17 September 2013

Blackening Brittlegill and other fungi

Young Russula nigricans

Blackening Brittlegill (Russula nigricans) is a very common toadstool of deciduous woodlands and hedgerows. It seems to be particularly abundant this year. Fresh specimens are usually a dirty white colour but specimens turn black with age (photo below shows the collection above after 24 hours).

Blackening reaction 24 hours after collection

These fruiting bodies were abundant in the hedges along Plas Road, near the village of Cilybebyll in the company of equally abundant Purple Stocking Webcap (Cortinarius stillatitius).
There were also abundant fruiting bodies of Inocybe aghardii on Morfa Tip last week where Mark had found a nice population (60+ spikes) of Autumn Lady's-tresses (Spiranthes spiralis).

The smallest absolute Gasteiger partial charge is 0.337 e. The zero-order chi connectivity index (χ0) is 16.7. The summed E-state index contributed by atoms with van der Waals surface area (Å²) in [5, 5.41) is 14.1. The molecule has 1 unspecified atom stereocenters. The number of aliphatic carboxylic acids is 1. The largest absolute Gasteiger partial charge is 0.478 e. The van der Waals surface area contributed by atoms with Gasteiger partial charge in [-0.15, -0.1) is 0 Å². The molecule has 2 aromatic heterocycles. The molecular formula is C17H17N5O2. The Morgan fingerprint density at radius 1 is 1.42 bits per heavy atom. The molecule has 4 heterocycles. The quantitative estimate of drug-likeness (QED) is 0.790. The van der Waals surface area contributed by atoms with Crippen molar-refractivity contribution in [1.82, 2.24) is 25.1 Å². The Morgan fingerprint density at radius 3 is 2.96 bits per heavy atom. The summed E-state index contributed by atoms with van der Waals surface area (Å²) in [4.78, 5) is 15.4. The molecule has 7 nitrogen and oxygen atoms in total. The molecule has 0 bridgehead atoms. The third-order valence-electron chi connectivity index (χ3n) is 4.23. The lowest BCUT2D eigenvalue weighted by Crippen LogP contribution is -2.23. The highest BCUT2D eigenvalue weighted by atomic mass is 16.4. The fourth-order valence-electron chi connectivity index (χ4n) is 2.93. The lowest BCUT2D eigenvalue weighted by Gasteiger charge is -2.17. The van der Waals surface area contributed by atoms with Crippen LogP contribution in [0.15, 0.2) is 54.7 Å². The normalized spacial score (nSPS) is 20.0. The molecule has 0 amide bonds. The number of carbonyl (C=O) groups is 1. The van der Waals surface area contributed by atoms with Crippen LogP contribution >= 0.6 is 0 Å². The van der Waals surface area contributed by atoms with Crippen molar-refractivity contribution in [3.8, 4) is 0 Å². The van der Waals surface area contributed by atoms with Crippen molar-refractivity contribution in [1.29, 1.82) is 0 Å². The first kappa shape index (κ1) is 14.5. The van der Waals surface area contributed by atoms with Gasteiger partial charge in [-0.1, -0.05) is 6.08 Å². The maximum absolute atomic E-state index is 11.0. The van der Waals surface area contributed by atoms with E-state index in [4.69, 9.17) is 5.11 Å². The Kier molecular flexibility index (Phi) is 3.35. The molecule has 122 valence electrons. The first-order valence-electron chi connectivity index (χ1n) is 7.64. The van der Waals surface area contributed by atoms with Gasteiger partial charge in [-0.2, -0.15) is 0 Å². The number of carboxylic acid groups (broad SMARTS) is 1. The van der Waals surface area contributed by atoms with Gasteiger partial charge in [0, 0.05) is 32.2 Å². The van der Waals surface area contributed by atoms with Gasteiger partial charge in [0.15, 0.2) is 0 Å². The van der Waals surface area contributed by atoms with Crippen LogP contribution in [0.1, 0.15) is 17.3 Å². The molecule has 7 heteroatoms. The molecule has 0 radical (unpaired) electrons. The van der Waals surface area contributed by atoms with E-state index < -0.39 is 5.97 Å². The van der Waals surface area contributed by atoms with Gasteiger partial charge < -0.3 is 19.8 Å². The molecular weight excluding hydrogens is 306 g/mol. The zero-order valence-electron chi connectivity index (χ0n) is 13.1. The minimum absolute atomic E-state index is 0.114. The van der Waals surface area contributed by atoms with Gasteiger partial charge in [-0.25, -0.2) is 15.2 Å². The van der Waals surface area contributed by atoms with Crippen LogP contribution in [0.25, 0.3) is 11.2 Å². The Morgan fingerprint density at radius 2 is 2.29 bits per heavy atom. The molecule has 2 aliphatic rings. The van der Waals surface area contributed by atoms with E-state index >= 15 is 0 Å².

Inocybe aghardii, Morfa Tip

Inocybe species (Fibrecaps) are difficult to identify in the field and need to be confirmed by microscopic features. They are brown-spored and this results in the characteristic brown colouration of the mature gills. Inocybe aghardii is fairly common in coastal areas, often growing in sandy areas near Creeping Willow (Salix repens). It can be confused with another Fibrecap called Inocybe dulcamara, which also occurs on sand dunes near willows, e.g. Crymlyn Burrows.

Inocybe dulcamara, Crymlyn Burrows

The young fruiting bodies of Inocybe dulcamara have a prominant cortina (a web-like veil across their gills) which breaks away as the cap expands to leave a fibrous ring on the stipe (see photograph above).
All Fibrecaps are poisonous and should not be tasted. Some are very poisonous.

No comments: